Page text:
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By Lee Braver
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Additional resources for A Thing of This World: A History of Continental Anti-Realism
19 Dummett thus deﬁnes realism as the commitment to bivalence independent of our ability to verify or acquire sufﬁcient evidence, and this doctrine connects to R3, that there is one true account of the world. The Book of All True Sentences has already been written and all possible sentences are either in it or not; the most we can hope for is to transcribe it. Our ability to determine the truth or falsity of sentences is wholly irrelevant here; truth is radically non-epistemic (Putnam 1978, 125; see also Moran 2000, 75) or veriﬁcation-transcendent (Dummett 1978, 146).
In other words, the mind’s passivity (R5) assures us of the accurate capturing (R2) of reality (R1). This is why Russell commits himself fully to R5: “I think we can, however imperfectly, mirror the world, like Leibniz’s monads; and I think it is the duty of the philosopher to make himself as undistorting a mirror as he can. . To achieve such impartiality [as a God might have] is impossible for us, but we can travel a certain distance towards it. To show the road to this end is the supreme duty of the philosopher” (Russell 1959a, 213, bracketed comment added).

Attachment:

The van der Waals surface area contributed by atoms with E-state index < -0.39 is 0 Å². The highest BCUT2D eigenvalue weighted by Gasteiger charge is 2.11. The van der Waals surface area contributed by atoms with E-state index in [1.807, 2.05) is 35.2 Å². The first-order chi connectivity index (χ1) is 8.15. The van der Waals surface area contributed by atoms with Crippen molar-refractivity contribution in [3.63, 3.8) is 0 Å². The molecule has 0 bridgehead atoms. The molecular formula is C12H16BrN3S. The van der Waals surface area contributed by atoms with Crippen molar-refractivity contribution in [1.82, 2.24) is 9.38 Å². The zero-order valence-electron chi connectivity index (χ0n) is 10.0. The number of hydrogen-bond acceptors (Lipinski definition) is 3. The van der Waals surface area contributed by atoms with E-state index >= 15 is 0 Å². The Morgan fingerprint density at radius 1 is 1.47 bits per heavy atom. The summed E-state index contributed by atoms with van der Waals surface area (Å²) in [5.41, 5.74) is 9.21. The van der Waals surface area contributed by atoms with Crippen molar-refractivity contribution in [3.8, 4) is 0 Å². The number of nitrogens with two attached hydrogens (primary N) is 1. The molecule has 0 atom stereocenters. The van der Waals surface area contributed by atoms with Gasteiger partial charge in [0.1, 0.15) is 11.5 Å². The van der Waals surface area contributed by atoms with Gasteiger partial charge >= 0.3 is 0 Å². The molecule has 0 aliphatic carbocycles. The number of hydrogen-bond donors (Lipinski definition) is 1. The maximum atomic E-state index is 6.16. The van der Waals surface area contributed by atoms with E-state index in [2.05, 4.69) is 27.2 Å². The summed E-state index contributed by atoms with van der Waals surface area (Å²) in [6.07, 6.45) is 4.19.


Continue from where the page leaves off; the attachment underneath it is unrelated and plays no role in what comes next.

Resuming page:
For a paragon of gnomic obscurity as well as a lack of argumentation, two criticisms often hurled at continental thinkers, one need look no farther than the greatest analytic philosopher, Wittgenstein, of whom Russell wrote (certainly with some personal animus): “He, himself, as usual, is oracular and emits his opinion as if it were a Czar’s ukase, but humbler folk can hardly content themselves with this procedure” (Russell 1959a, 118). Common sense is largely a matter of the ideas one is used to, as frequent handling rubs off the edges of strangeness.